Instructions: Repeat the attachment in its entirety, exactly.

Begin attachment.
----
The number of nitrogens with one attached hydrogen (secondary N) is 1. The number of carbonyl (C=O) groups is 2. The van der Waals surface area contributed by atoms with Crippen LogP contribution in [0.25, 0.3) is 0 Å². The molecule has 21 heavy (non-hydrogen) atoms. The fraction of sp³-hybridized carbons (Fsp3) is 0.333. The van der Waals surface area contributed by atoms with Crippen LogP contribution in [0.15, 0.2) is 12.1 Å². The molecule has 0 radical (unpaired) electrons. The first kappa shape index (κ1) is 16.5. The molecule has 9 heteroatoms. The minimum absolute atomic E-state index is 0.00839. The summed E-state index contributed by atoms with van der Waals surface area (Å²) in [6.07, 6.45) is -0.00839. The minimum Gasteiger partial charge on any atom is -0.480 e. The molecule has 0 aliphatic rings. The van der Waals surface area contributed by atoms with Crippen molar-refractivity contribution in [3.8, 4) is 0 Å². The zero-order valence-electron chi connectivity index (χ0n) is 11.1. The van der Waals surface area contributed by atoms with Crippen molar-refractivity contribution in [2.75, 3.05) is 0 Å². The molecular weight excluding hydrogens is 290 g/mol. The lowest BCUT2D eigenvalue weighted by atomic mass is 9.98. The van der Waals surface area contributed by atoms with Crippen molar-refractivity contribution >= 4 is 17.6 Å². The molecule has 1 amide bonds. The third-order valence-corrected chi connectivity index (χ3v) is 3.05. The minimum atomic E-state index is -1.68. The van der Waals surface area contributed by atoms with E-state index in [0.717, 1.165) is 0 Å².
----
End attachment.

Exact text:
The number of nitrogens with one attached hydrogen (secondary N) is 1. The number of carbonyl (C=O) groups is 2. The van der Waals surface area contributed by atoms with Crippen LogP contribution in [0.25, 0.3) is 0 Å². The molecule has 21 heavy (non-hydrogen) atoms. The fraction of sp³-hybridized carbons (Fsp3) is 0.333. The van der Waals surface area contributed by atoms with Crippen LogP contribution in [0.15, 0.2) is 12.1 Å². The molecule has 0 radical (unpaired) electrons. The first kappa shape index (κ1) is 16.5. The molecule has 9 heteroatoms. The minimum absolute atomic E-state index is 0.00839. The summed E-state index contributed by atoms with van der Waals surface area (Å²) in [6.07, 6.45) is -0.00839. The minimum Gasteiger partial charge on any atom is -0.480 e. The molecule has 0 aliphatic rings. The van der Waals surface area contributed by atoms with Crippen molar-refractivity contribution in [3.8, 4) is 0 Å². The zero-order valence-electron chi connectivity index (χ0n) is 11.1. The van der Waals surface area contributed by atoms with Crippen molar-refractivity contribution in [2.75, 3.05) is 0 Å². The molecular weight excluding hydrogens is 290 g/mol. The lowest BCUT2D eigenvalue weighted by atomic mass is 9.98. The van der Waals surface area contributed by atoms with Crippen molar-refractivity contribution >= 4 is 17.6 Å². The molecule has 1 amide bonds. The third-order valence-corrected chi connectivity index (χ3v) is 3.05. The minimum atomic E-state index is -1.68. The van der Waals surface area contributed by atoms with E-state index in [0.717, 1.165) is 0 Å².